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Kidney Week

Abstract: SA-PO460

Genomic Disorders, CKD, and Neurocognitive Status in Youth

Session Information

  • Pediatric Nephrology - II
    October 27, 2018 | Location: Exhibit Hall, San Diego Convention Center
    Abstract Time: 10:00 AM - 12:00 PM

Category: Pediatric Nephrology

  • 1600 Pediatric Nephrology

Authors

  • Fernandez, Hilda E., Columbia University, New York, New York, United States
  • Kirschner, Emma, Columbia University, New York, New York, United States
  • Groopman, Emily, Columbia University, New York, New York, United States
  • Reingold, Rachel E., Columbia University, New York, New York, United States
  • Vekaria, Pooja, Columbia University, New York, New York, United States
  • Furth, Susan L., The Children's Hospital of Philadelphia, Philadelphia, Pennsylvania, United States
  • Gharavi, Ali G., Columbia University, New York, New York, United States
Background

A subset of youth w/ chronic kidney disease (CKD) harbor genomic disorders that impair both kidney and neurobehavioral function. The resultant neurocognitive (NC) deficits may impact patient outcomes, e.g. suboptimal medication adherence or poor school/work performance.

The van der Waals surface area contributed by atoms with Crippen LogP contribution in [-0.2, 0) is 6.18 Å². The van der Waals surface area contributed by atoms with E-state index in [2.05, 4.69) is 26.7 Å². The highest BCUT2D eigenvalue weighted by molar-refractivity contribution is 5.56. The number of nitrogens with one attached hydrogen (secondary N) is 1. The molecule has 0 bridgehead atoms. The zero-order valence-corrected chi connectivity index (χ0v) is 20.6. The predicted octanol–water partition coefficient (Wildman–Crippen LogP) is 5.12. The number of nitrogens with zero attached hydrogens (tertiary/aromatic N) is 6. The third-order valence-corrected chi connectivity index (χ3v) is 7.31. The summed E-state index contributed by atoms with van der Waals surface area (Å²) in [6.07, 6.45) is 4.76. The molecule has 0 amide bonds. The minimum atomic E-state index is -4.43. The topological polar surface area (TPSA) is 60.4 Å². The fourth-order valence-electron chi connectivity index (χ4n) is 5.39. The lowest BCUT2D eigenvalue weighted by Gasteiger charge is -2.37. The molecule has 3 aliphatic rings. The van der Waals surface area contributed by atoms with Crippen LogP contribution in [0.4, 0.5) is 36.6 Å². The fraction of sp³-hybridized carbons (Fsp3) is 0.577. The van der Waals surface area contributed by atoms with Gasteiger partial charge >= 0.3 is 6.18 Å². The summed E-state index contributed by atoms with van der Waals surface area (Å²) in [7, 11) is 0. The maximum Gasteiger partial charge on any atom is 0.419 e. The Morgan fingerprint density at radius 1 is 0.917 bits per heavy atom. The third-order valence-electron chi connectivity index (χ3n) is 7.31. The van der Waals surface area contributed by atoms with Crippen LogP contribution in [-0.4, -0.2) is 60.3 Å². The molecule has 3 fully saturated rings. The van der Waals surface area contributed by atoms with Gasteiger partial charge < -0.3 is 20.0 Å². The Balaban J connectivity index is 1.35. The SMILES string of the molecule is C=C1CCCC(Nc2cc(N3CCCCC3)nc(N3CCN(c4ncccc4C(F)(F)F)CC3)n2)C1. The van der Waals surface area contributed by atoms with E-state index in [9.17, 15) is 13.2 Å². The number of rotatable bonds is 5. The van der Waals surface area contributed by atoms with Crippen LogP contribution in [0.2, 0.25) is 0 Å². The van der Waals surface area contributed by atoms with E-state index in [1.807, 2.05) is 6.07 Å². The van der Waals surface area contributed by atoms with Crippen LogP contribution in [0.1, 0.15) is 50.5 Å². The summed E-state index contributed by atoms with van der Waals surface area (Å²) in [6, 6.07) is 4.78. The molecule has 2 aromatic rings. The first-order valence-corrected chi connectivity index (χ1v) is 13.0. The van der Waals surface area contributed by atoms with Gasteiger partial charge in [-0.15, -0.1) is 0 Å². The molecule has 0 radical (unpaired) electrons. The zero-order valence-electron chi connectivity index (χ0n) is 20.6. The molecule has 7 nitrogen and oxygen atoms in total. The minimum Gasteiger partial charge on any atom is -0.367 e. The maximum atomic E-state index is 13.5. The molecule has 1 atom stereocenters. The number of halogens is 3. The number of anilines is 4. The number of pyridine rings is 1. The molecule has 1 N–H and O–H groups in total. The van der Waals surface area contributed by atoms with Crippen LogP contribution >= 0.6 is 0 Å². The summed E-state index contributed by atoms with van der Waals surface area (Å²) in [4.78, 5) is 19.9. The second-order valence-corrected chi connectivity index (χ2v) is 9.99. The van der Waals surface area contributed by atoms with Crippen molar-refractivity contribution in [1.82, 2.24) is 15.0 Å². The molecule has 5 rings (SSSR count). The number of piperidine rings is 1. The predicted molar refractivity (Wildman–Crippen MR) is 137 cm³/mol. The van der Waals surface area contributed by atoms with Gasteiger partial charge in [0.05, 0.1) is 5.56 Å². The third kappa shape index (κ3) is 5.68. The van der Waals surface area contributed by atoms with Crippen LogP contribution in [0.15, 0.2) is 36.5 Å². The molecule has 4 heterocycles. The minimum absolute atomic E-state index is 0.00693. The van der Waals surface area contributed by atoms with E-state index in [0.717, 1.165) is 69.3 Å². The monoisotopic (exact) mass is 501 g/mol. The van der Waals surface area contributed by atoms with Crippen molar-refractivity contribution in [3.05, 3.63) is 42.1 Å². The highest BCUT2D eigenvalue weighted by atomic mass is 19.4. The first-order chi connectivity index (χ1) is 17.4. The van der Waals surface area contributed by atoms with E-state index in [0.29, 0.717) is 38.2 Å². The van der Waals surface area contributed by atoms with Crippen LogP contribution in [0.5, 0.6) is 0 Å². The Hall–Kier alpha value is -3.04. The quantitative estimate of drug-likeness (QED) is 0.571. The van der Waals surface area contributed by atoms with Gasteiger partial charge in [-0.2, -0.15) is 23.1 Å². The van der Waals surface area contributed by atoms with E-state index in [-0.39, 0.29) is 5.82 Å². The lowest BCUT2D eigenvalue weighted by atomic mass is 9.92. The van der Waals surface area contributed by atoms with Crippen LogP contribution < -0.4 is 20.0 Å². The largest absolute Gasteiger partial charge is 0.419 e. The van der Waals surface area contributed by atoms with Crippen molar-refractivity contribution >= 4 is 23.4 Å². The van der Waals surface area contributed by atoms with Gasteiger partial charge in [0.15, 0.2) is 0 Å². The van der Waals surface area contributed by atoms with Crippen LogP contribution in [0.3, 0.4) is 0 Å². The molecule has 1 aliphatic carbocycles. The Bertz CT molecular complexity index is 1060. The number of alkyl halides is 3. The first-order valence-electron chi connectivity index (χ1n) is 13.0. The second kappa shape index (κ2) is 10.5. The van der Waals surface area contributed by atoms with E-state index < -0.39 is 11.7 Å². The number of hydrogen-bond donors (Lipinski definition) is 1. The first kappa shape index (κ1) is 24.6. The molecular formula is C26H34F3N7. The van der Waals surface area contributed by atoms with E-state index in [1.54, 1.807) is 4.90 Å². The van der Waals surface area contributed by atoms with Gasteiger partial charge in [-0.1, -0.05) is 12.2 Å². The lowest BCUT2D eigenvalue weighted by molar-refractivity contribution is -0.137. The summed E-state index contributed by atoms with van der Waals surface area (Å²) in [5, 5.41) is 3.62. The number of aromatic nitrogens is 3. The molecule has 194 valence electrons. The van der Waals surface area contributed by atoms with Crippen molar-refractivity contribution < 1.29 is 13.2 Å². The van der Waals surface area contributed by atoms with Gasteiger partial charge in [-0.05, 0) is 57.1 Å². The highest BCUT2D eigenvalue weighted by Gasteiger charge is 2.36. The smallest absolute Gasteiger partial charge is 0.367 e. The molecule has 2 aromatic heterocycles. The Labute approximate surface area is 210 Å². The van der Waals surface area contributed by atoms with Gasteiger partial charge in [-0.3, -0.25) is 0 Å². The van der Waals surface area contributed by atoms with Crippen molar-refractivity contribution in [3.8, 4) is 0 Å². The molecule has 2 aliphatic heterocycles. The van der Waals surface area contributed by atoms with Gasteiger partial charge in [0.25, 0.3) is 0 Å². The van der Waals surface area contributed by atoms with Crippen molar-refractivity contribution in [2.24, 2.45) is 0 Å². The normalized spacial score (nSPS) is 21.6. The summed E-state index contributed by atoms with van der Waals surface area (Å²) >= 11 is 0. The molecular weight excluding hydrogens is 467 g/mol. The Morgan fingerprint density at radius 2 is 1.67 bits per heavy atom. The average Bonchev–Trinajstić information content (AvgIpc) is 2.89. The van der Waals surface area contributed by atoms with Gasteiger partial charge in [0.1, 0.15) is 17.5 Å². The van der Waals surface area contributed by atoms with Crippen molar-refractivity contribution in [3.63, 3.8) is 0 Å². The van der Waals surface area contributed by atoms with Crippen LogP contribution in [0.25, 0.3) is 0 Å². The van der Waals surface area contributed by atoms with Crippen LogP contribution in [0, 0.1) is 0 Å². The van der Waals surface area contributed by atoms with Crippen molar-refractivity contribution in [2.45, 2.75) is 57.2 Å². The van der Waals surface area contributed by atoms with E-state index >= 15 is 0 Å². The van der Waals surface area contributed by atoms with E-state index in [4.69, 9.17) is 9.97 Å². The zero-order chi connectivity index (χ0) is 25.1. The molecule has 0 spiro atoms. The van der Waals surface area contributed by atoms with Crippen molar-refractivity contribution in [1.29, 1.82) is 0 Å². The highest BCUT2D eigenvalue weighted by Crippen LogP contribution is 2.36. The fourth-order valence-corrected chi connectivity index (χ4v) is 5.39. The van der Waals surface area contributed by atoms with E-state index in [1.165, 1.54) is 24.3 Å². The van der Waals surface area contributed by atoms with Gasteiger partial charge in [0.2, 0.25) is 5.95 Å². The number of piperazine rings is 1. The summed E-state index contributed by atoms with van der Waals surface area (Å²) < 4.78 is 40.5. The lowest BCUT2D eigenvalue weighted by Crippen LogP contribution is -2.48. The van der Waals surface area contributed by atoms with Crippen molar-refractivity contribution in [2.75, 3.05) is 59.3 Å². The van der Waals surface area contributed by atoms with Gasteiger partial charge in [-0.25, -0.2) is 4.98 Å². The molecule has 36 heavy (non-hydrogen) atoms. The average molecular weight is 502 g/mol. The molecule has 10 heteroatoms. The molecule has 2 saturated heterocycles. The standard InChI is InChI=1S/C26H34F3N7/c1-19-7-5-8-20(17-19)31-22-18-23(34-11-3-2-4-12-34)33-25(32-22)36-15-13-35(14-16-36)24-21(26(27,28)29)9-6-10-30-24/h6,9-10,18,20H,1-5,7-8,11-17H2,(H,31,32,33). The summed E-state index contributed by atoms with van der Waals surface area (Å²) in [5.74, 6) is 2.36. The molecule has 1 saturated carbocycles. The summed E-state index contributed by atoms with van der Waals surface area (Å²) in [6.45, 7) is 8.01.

Methods

We are conducting genomic and NC testing in youth aged 8-25y w/ CKD (CKD Stage 2-5, on dialysis, or transplanted). Analyses integrate assessment of microarray and exome sequence to identify pathogenic variants associated w/ CKD and neurodevelopmental disorders. Enrollment goal is 200 subjects.

Results

Thus far, 30 subjects have completed NC testing (Table) and 24 underwent genomic analysis. On NC testing (Figure), we noted impaired NC outcomes, including lower IQ, weaknesses in global executive functioning, worse attention, and higher anxiety. In 3 of 24 cases who completed exome sequencing, we detected putatively pathogenic variants for monogenic forms of CKD: 2 w/ COL4A5 variants, associated w/ X-linked Alport syndrome; 1 w/ a ROBO2 variant, associated w/ Vesicoureteral Reflux 2. None had known pathogenic variants associated w/ neurodevelopmental disorders.

Conclusion

Our preliminary results support the need for genomic and NC assessment in youth w/ CKD to enable specific diagnosis and support early interventions. Further study incorporating genomic and NC performance data will help to elucidate genetic factors underlying CKD and NC deficits.

Participant Characteristics, N = 30
Age (years, Median [IQR])18.7 [15.3-20.8]
Male20 (67)
Race
 White18 (60)
 Black9 (30)
Hispanic, Not Black12 (40)
Bilingual, Spanish10 (33)
Etiology of CKD
 Congenital Anomalies of the Kidney and Urinary Tract18 (60)
 Glomerulonephritis8 (27)
CKD Stage 2 & 321 (70)
History of Kidney Transplant13 (43)

Data as N (%)

Frequency tables of neurocognitive testing outcomes.

Funding

  • NIDDK Support